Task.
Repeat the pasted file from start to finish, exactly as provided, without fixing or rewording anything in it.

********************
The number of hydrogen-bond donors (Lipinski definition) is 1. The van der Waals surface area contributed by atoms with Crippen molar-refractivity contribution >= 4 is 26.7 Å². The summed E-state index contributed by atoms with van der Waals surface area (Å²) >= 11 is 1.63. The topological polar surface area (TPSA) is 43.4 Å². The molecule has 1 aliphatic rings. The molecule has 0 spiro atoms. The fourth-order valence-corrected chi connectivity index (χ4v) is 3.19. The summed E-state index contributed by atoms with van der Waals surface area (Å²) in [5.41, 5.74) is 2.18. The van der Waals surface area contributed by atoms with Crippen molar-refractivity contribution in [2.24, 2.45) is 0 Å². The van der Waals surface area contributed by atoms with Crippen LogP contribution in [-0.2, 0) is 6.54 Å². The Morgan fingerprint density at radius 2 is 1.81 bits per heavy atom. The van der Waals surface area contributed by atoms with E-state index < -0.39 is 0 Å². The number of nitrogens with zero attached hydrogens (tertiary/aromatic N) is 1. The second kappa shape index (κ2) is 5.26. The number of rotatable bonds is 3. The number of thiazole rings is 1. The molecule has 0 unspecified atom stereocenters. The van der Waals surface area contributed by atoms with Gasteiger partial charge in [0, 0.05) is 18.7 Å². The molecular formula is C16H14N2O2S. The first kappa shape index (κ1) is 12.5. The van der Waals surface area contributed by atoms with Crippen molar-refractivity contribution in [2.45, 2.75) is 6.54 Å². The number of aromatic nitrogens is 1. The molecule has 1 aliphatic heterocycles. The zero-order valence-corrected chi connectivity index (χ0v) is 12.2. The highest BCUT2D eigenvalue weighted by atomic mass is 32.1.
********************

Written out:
The number of hydrogen-bond donors (Lipinski definition) is 1. The van der Waals surface area contributed by atoms with Crippen molar-refractivity contribution >= 4 is 26.7 Å². The summed E-state index contributed by atoms with van der Waals surface area (Å²) >= 11 is 1.63. The topological polar surface area (TPSA) is 43.4 Å². The molecule has 1 aliphatic rings. The molecule has 0 spiro atoms. The fourth-order valence-corrected chi connectivity index (χ4v) is 3.19. The summed E-state index contributed by atoms with van der Waals surface area (Å²) in [5.41, 5.74) is 2.18. The van der Waals surface area contributed by atoms with Crippen molar-refractivity contribution in [2.24, 2.45) is 0 Å². The van der Waals surface area contributed by atoms with Crippen LogP contribution in [-0.2, 0) is 6.54 Å². The Morgan fingerprint density at radius 2 is 1.81 bits per heavy atom. The van der Waals surface area contributed by atoms with E-state index < -0.39 is 0 Å². The number of nitrogens with zero attached hydrogens (tertiary/aromatic N) is 1. The second kappa shape index (κ2) is 5.26. The number of rotatable bonds is 3. The number of thiazole rings is 1. The molecule has 0 unspecified atom stereocenters. The van der Waals surface area contributed by atoms with Gasteiger partial charge in [0, 0.05) is 18.7 Å². The molecular formula is C16H14N2O2S. The first kappa shape index (κ1) is 12.5. The van der Waals surface area contributed by atoms with Crippen molar-refractivity contribution in [2.45, 2.75) is 6.54 Å². The number of aromatic nitrogens is 1. The molecule has 1 aliphatic heterocycles. The zero-order valence-corrected chi connectivity index (χ0v) is 12.2. The highest BCUT2D eigenvalue weighted by atomic mass is 32.1.